A lot of Americans think of America as the best country in the world. It certainly but depending on what someone is looking at, America may not even rank in the top 10.
The United States dropped down to 27th in ranking for education and health care, a long drop from 6th place back in 1990. Based on the number of years between 20 and 64 that a person can work while achieving peak performance, that equals the “human capital” number a country has. The lowest number being less than 1.6 in Niger, America is fair ways away from the bottom, but it’s not where many would think it would be.
23 years of human capital seems low when many people think about their own time in the workforce. Many people start work well before eighteen, and retirement has been pushed out for many if they ever get to really retire at all, resulting in many years beyond twenty-three being worked.
Whether they realize it or not, though, as people work over the years, they’ve felt the decrease in optimal performance. It’s a natural part of aging to some degree. But access to higher education and proper health care can extend the number of years someone can achieve peak productivity in the workplace and for themselves.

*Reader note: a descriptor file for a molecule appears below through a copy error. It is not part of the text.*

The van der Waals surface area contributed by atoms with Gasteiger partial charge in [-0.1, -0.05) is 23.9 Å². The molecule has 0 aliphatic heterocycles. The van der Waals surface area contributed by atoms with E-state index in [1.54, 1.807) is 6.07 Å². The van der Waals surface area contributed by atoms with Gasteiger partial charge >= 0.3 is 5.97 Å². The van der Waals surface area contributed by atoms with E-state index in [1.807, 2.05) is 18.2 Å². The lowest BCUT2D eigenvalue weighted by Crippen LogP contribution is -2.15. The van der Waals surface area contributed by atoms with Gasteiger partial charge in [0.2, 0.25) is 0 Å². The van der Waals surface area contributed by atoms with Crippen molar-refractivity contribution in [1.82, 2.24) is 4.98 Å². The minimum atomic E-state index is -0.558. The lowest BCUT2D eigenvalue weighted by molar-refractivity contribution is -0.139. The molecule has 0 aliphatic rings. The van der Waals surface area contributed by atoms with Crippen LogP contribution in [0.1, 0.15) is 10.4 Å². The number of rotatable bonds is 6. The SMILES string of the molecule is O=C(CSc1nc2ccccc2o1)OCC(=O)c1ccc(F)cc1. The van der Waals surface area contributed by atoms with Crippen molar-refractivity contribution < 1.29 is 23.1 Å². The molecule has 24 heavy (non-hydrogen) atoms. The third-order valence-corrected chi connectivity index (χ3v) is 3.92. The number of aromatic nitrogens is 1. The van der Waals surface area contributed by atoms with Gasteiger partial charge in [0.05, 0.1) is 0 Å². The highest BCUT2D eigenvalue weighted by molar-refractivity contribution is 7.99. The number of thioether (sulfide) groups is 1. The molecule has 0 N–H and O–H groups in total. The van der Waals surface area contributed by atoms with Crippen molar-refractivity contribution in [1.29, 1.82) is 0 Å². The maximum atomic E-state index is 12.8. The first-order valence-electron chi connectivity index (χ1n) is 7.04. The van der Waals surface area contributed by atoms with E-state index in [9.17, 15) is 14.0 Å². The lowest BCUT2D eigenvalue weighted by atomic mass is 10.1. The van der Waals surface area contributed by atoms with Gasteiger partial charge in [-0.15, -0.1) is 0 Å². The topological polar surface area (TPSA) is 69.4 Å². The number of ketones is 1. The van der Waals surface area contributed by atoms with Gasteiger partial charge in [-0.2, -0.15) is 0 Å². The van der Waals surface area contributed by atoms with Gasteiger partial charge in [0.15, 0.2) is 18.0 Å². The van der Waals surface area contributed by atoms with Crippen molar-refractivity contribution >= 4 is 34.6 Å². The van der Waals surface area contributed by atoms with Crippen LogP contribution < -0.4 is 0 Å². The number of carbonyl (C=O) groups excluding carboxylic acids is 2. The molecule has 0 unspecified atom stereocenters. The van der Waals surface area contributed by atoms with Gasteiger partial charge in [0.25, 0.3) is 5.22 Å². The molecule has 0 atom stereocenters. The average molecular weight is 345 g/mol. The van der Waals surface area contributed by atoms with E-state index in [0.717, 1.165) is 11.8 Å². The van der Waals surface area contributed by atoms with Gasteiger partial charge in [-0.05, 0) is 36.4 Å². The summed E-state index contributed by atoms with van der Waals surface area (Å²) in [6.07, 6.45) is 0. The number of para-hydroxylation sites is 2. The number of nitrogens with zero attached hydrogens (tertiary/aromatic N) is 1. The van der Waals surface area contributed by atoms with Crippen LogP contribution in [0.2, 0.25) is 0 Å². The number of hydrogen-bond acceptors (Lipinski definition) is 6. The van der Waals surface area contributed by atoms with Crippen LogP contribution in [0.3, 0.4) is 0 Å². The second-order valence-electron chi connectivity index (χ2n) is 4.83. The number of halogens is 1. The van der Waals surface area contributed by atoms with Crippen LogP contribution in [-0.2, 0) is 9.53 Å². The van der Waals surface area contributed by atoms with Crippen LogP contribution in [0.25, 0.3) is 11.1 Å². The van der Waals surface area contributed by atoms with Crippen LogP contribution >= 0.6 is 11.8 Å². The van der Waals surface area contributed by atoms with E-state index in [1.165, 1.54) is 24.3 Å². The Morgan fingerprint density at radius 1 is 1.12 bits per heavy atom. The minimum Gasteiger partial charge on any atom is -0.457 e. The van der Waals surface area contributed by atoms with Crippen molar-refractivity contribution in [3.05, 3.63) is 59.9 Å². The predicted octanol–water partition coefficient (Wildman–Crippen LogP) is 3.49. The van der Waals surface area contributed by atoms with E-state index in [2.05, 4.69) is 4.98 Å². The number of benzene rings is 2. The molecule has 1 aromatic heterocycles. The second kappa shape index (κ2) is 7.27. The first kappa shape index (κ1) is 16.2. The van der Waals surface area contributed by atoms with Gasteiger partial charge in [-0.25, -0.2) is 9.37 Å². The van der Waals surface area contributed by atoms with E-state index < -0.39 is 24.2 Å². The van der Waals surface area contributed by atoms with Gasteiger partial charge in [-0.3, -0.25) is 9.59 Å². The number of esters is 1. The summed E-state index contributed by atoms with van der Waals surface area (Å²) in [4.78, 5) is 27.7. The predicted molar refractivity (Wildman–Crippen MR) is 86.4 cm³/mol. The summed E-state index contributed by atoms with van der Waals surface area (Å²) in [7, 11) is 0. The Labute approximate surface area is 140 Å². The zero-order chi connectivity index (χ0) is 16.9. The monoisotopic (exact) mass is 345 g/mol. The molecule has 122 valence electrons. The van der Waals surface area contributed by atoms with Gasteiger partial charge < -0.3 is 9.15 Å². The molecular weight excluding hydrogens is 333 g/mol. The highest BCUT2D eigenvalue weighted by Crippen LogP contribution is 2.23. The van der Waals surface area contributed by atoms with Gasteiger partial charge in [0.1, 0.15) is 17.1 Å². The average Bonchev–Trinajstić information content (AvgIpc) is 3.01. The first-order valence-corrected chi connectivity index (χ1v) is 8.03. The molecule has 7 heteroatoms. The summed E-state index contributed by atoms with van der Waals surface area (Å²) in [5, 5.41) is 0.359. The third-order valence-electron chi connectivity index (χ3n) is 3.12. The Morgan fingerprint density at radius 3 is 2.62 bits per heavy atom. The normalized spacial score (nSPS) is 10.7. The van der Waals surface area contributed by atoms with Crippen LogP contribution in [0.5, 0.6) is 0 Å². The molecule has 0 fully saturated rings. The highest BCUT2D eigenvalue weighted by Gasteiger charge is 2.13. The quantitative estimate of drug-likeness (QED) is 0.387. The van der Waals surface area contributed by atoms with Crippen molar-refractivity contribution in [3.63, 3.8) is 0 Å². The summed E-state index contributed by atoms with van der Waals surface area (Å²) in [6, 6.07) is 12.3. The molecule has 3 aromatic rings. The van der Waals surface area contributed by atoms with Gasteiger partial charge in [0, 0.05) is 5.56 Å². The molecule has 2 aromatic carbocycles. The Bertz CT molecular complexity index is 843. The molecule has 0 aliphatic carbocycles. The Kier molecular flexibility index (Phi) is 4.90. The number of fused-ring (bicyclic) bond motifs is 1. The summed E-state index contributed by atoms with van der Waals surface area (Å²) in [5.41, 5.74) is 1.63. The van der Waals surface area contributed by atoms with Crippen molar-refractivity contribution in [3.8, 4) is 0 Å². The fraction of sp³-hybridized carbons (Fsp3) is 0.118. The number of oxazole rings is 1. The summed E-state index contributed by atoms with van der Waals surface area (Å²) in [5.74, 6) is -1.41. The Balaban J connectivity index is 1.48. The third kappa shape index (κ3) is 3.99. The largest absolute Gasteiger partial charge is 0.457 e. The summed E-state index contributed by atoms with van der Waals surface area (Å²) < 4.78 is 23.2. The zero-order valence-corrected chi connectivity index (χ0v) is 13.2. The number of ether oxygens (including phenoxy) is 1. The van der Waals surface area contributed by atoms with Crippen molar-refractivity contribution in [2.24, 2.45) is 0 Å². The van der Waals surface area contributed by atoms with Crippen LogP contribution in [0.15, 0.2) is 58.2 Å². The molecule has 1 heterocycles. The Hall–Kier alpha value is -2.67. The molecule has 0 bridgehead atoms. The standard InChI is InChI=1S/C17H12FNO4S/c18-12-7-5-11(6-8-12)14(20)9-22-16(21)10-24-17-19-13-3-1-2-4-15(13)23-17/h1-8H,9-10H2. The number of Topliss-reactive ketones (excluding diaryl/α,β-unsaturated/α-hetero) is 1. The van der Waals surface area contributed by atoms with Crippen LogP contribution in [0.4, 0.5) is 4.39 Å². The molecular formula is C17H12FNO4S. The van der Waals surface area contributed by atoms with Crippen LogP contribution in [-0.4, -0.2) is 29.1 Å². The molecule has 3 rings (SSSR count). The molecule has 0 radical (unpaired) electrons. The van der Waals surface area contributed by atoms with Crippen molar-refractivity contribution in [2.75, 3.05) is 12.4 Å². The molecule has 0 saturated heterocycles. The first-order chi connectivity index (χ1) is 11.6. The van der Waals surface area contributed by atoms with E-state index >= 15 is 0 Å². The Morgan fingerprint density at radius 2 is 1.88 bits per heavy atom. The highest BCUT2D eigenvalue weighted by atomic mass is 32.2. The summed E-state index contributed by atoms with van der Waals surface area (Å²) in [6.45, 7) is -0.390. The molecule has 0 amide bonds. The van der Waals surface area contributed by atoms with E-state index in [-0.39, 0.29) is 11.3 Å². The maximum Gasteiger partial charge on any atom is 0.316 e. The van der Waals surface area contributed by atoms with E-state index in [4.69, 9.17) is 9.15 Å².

Quality education starts at home with the parents and throughout the rest of their educational career. It takes responsibility on the part of the district, county, state, and nation to ensure that all people going through the system have access to the quality education. It’s the same with healthcare. When not provided, people have to go out of their way to get a hold of health services for themselves. For families that have money, it’s easy. For others, it’s a continual struggle towards personal betterment and an uphill struggle at that.